Monday, May 20, 2013

something to believe in — game of thrones

It is getting harder for readers of George R.R. Martin's epic Song of Ice and Fire series to watch events unfold on HBO's third season of Game of Thrones. Will this be the episode where ... well, I don't want to spoil it for you. But the show had upped the ante so much already, by building up some of the books' more minor characters, like Margaery Tyrell (Natalie Dormer) and Gendry, that even a well-versed fan can't help but hope that something might go a little differently, a little better, a little less deadly for some of their beloved characters. And maybe a little more deadly for others.

As much as the show's creators have taken liberties with the original text, it is clear that this season, with only two episodes left to go, is building toward a bang-up conclusion. Fans of the books know that there is still so much more to come. Last night's episode, "Second Sons," moved around the Seven Kingdoms and beyond, catching up with various characters, while testing each one's faith and resolve. It opened with Arya (Maisie Williams) and The Hound. She has sworn to kill him (and all of her enemies), believing him to be a ruthless, unrepentant villain, but he surprised her many times over, by calmly telling her that he was not taking her back to Joffrey as a prisoner as she assumed, but to her mother and Robb, and that he had saved Sansa from being raped. Arya has been living so long praying for the death of the Hound and others who have wronged her and her family that her belief system was shaken to the core.

The happy couple on their special day
Daenerys (Emilia Clarke) met the Second Sons — possible adversaries or allies. One particularly disrespectful and nasty warrior was just begging to be killed. His very handsome partner, Daario Naharis (Ed Skrein), made that dream a reality and Daenerys gained a new army and an ardent admirer. Does he believe in her power as a leader, as a beautiful woman, or her dragons? Maybe all three.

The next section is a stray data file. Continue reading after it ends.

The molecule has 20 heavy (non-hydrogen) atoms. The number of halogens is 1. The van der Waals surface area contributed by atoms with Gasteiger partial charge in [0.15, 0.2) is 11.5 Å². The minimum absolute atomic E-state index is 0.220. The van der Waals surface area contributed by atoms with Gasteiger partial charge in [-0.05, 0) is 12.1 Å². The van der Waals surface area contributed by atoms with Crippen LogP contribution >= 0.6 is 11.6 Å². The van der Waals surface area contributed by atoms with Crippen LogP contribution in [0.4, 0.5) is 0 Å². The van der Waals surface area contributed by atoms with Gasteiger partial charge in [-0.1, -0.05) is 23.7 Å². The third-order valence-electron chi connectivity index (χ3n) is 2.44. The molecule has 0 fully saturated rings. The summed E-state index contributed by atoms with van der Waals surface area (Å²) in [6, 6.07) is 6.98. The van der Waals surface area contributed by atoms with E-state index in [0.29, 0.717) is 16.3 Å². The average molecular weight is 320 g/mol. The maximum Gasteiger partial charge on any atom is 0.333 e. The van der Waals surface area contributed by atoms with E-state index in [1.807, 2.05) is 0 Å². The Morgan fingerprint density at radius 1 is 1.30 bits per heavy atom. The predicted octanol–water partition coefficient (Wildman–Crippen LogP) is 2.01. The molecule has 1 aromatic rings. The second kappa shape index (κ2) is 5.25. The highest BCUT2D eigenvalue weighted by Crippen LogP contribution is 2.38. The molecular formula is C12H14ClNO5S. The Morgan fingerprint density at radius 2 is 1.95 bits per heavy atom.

Witchy woman Melisandre brought lamb to the slaughter Gendry back with her to Dragonstone. Ser Davos tried to convince Stannis not to "sacrifice" his nephew. "I think mothers and fathers made up the gods because they wanted their children to sleep through the night." But Stannis, at least at present, still believes in Melisandre's Lord of Light. He did, however want to release Davos from his prison cell. Melisandre has her own plans. First up was climbing on top of not-so-little lamb Gendry. King's blood in the fire. But will they use him as a source for dark magic, or will he go out in a blaze of glory?

The highlight of the episode was Sansa and Tyrion's (Peter Dinklage) wedding. Brocade and leather abounded. Everyone was up in arms. Angry and jealous Shae. Nasty Joffrey, who gave the bride away ("Your father's dead.") Hateful Cersei, who shrugged off Margaery's attempt at friendship ("If you ever call me sister again I'll have you strangled in your sleep.") Dopey Sansa, who had to be told to kneel down so that Tyrion could put a wedding cloak upon her back. Tyrion told Sansa to drink up, but who could keep up with him? Tywin (Charles Dance), for once, seemed protective of his youngest son, telling a furious Joffrey to back off when Tyrion said something insulting to the young king. Tyrion and Sansa's wedding night was just as it was on paper, but I couldn't help but wish it had gone a little differently, that Sansa could at least understand that her husband is a kind man. She's just been too beaten down by the Lannisters to trust any of them. She can't believe in him or anyone.

The final scene was a good one. Sam and Gilly and the baby, who stil has no name, found themselves in the middle of a cold wood, in a deserted cabin, trying to start a fire. The sense of dread mounted as crows gathered and cawed above them, filling the trees outside. A white walker, coming for the baby, broke Sam's sword as if it was nothing. Sam was thrown, and then jumped up to protect Gilly and the baby, with his dragon stone (obsidian) dagger to destroy the monster. Whew.

Keep it coming, Game of Thrones, keep it coming.
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